The strange case of the Emma Maersk

Rebel Economy yesterday noted a story that had recently popped up on my radar as well: the strange stranding of an enormous cargo ship at the northern mouth of the Suez Canal.

The Emma Maersk, which is currently sitting at the Suez Canal Container Terminal, took on water in its engine room after a stern thruster malfunctioned on February 1, four days after the army was called out to enforce emergency law along the canal following street battles in nearby Port Said.

According to the Maersk line, several propeller blades in the thruster broke off, and the mounting itself suffered damage, tearing a hole in the tunnel housing the thruster and allowing water to rush in.

There is an air of suspicion around the incident: The ship has only been in service since 2006, has never suffered any thruster issues, and Maersk's head of ship management ruled out human error. Yet even if the Emma's malfunction is determined to be an accident, its stranding highlights the canal's precarious position as one of Egypt's crucial remaining profit machines in the midst of a near economic collapse.

Stern thrusters are mounted inside tunnels alongside the sides of large ships to propel them side to side more easily, without using forward momentum. For obvious reasons, they are used extensively in docking operations. In my uninformed opinion, they seem difficult to sabotage and probably could not be damaged with some kind of easily deployed, stationary, underwater prop fouler. It's hard to see how the Emma's thruster could have been so severely damaged by someone outside the ship as it began its journey south through the canal, barring some kind of sophisticated attack by divers (which of course, isn't unknown).

Some have raised potential motives for sabotage. A friend of mine from Port Said suggested that the economic pressure on the state posed by a stranded ship blocking the canal would have been massive - perhaps fatal for Morsi's administration, or at the very least useful leverage for those who control and operate the canal, i.e. the military and its old regime co-conspirators. But the Emma's damage never came close to sinking or foundering the ship, and who's to say how that kind of incident might have backfired. If there was sabotage, it seems likely it was internal.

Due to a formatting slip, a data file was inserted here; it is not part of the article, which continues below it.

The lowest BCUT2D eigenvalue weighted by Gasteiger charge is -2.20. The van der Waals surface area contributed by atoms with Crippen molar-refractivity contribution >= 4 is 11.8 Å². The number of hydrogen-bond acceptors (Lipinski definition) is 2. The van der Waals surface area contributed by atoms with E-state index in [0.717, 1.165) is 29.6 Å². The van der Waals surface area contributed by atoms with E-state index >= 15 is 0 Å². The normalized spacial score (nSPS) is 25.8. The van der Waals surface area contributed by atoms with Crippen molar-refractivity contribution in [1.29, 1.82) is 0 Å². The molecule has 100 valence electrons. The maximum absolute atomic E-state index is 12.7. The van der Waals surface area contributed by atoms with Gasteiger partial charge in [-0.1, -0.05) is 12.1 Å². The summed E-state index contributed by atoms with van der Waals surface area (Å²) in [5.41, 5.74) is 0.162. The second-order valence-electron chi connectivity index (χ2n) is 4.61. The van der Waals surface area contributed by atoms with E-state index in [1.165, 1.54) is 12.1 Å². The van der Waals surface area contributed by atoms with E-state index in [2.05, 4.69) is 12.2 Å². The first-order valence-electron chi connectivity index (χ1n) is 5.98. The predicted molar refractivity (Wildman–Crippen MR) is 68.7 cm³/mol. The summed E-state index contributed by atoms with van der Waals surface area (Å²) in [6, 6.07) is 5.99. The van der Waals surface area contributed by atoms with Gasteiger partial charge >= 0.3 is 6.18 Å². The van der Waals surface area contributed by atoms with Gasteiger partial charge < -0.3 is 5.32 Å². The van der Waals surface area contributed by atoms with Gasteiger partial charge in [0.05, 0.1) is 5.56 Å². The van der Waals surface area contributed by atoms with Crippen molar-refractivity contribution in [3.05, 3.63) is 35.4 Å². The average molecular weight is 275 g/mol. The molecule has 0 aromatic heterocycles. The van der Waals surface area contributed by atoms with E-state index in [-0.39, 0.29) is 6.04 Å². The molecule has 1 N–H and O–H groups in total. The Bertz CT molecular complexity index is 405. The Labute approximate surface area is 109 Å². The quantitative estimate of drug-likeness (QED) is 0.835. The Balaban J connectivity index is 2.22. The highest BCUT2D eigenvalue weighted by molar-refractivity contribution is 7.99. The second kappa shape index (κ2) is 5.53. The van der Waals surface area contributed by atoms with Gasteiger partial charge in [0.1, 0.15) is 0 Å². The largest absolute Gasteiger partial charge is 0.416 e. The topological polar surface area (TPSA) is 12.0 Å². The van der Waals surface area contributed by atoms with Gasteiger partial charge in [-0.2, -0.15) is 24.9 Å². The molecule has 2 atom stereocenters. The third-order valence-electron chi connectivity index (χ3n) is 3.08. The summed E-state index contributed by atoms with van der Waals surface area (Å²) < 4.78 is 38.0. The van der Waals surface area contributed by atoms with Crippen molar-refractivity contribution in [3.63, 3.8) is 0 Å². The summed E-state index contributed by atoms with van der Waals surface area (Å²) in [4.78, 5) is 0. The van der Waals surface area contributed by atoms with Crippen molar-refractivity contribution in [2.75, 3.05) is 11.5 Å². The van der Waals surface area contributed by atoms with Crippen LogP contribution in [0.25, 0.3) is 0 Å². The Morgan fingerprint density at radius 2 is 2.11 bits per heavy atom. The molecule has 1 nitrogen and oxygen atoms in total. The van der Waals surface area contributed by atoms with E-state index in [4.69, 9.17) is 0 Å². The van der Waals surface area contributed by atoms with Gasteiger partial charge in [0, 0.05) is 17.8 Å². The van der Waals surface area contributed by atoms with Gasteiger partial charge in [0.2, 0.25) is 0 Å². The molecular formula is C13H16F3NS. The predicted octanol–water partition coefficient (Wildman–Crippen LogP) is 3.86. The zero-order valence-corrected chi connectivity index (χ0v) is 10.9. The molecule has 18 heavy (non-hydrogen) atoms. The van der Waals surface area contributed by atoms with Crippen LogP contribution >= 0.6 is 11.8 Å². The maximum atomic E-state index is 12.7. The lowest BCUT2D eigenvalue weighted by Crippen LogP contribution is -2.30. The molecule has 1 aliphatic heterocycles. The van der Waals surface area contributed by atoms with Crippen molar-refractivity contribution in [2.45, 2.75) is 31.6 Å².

Regardless, the Emma Maersk incident comes at a crucial time for the canal. In the days after the Port Said battles, which left more than 50 people dead, Admiral Mohab Mameesh, the chairman of the Suez Canal Authority, conducted two brief, impromptu trips on vessels passing through the canal to reassure skittish shippers that the waterway was "100% safe", despite President Mohamed Morsi's declaration of a state of emergency along its entire length.

Egypt earns roughly $5 billion, or two percent of national income, from the canal every year, but with investment and production almost universally down since the revolution, the state wants more. The government raised tolls for ships passing through the canal by between 2 and 5 percent in 2012 and will do so again this May.

Those hikes have irked lobbying groups like the International Chamber of Shipping, which complained that the market for cargo is bad enough as it is. Secretary General Peter Hinchliffe has said that the toll rise might spur shippers who are already considering travel around the Cape of Good Hope, made less expensive by steaming more slowly, to ditch the canal.

"Hinchcliffe added that the ICS was particularly disappointed by the 'lack of consultation' that preceded these increases," TradeWinds reported.

The Emma Maersk incident cannot have done anything to improve sentiment among global shippers, coming as it did during a semi-insurrection at the mouth of the canal that revealed how little Morsi's administration exerted control outside of Cairo. The Emma will face months out of service, and its cargo - weeks behind schedule - is just now being transferred to another Maersk ship, setbacks well noted by insurers and shippers.

The threat to favor the Cape over the Suez could be hot air, but the canal zone has certainly suffered a hit to its business reputation. It need not be sabotage to damage the Egyptian economy.